Pilcher, a cargo surveyor, testifying for the respondent, has examined part of the shipment in July, 1927. Looking over the bales generally, he found a heavy dry green mould on the outside of the bales. This green mould extended well into the side of the bales that were opened. Internally he found in some instances evidence of moisture but nothing to indicate a serious damage of that kind. At the time of his examination, it was uncertain what, if any, damage there was, and an agreement was reached that the libelant and the other surveyors were to be notified in the event that damage be developed. He testified that green mould is not necessarily a condition of damage; that it is frequently found on hides coming from the Far East, especially on cowhides or buffalo hides.

 Some ten days later he attended another survey and saw some of the split hides that had been tanned. It was agreed that eight additional bales should be tanned and a further examination made, so he attended a third survey and found a further extensive damage of some pieces that had been included as previously sound. It was on the basis of figures then before them that he and Mr. Kohler for the libelant agreed that 71 1/2 per cent. of the hides were damaged to the extent of 66 2/3 per cent., leaving 28 1/2 per cent. of the hides sound. He found no such damage as Lichtman had referred to as on the outside of the bales where the hides were folded and no evidence of rust staining or rust damage, and none even from the steel bands on the hides, nor was any claim made of rust damage. This witness was of the opinion that there was an internal cause present at the time the hides were shipped. He too emphasized that the pressure under which the hides were baled would make it difficult for water to penetrate the interior from the outside without showing definite staining or marking on the outside of the bale, and, furthermore, that the steel bands would be rusted even though they had been covered with burlap.

 Anderson, a cargo surveyor called by the respondent, boarded the vessel almost immediately after arrival, examined the tarpaulins, ventilation, dunnage, and stowage of cargo, and found the ceilings and compartments, including No. 7, lower hold, clean and dry. He found no evidence of dampness or damage in the cargo discharged from No. 7 hatch. This witness, giving his opinion as an expert, also held that the cause of the damage was from an internal condition, "possibly dampness before the bales were strapped up," he said.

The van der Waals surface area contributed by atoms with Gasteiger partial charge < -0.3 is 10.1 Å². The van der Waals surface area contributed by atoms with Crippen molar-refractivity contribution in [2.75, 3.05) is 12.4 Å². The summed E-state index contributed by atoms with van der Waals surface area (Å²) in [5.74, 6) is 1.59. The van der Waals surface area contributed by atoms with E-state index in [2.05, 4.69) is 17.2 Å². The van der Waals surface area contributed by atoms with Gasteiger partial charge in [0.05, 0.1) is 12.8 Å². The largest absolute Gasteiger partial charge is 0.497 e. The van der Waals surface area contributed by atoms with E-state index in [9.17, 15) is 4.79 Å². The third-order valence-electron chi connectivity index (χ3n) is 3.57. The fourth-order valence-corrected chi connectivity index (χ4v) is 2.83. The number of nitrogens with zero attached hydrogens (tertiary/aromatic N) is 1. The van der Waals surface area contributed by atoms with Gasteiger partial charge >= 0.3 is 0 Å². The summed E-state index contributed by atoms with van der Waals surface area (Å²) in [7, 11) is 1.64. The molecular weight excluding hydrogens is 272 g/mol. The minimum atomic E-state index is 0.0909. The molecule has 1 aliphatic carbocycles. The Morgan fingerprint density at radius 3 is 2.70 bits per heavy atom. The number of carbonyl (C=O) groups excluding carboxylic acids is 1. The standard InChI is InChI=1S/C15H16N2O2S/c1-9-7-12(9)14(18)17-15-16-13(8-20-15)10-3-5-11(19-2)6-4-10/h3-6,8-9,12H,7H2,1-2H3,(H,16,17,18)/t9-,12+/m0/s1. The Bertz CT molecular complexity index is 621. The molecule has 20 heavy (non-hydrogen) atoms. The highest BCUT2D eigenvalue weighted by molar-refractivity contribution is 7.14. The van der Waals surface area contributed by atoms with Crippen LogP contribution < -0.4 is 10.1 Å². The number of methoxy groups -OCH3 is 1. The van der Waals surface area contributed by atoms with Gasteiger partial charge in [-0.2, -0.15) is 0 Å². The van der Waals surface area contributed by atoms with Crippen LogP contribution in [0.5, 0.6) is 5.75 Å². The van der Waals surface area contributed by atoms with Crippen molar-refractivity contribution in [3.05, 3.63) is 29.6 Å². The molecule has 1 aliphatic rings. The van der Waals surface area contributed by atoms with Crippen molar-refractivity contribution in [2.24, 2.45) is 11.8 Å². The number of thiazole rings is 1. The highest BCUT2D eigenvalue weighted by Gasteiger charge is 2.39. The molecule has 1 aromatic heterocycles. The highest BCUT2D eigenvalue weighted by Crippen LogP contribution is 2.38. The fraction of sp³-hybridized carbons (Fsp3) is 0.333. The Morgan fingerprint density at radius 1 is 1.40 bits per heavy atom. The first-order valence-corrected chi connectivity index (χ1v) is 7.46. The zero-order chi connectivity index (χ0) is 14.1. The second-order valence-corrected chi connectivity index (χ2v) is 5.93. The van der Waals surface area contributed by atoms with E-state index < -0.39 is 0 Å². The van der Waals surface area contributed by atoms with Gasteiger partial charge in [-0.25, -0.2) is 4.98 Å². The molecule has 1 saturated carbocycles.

Naylor, a cargo surveyor, testified for the respondent impleaded. He had been an importer of hides for thirteen years prior to becoming a surveyor in 1916. Green mould on bales of Chinese hides is not always an indication of damage, but is an indication of freshness of the hides. To the hypothetical question put to him, he expressed the opinion the hides were damaged and fresh when packed. This conclusion was reached because the moisture was confined to the center of the hide and sweating had set up in the center, and damage as extensive as that indicated to the center would have been attended with greater exterior evidence of contact with water, sufficient indeed to cause a change in the shape of the bales.

 The witness Allen, called by the respondent impleaded, testified that he was a buyer and examiner of hides and skins, and concluded, from the facts stated in the hypothetical question, that the damage arose from improper packing of the hides; i.e., they were fresh, not properly cured. He also was of the opinion that, if the damage had been due to external cause, most of the damage or not would have shown on the exterior of the bale rather than in the interior.

 From the foregoing testimony of the experts and surveyors, I conclude that this damage resulted from improper curing of the hides, and that the cause was antecedent to the shipment and was not observable when the bill of lading of the Dollar Steamship Company was issued. The libelant relies on The Vallescura, 293 U.S. 296, 55 S. Ct. 194, 79 L. Ed. 373, contending that the burden of proof is upon the respondent to prove the cause of the damage. Such is not a tenable argument, for the case is authority for the proposition that, when damage due to the carrier's fault is established, then the carrier has the burden of showing that other damage is due to a cause for which it is not liable. The libel should therefore be dismissed.

 If this opinion is not in sufficient compliance with the rule requiring findings of fact and conclusions of law, submit findings of fact and conclusions of law in accordance therewith.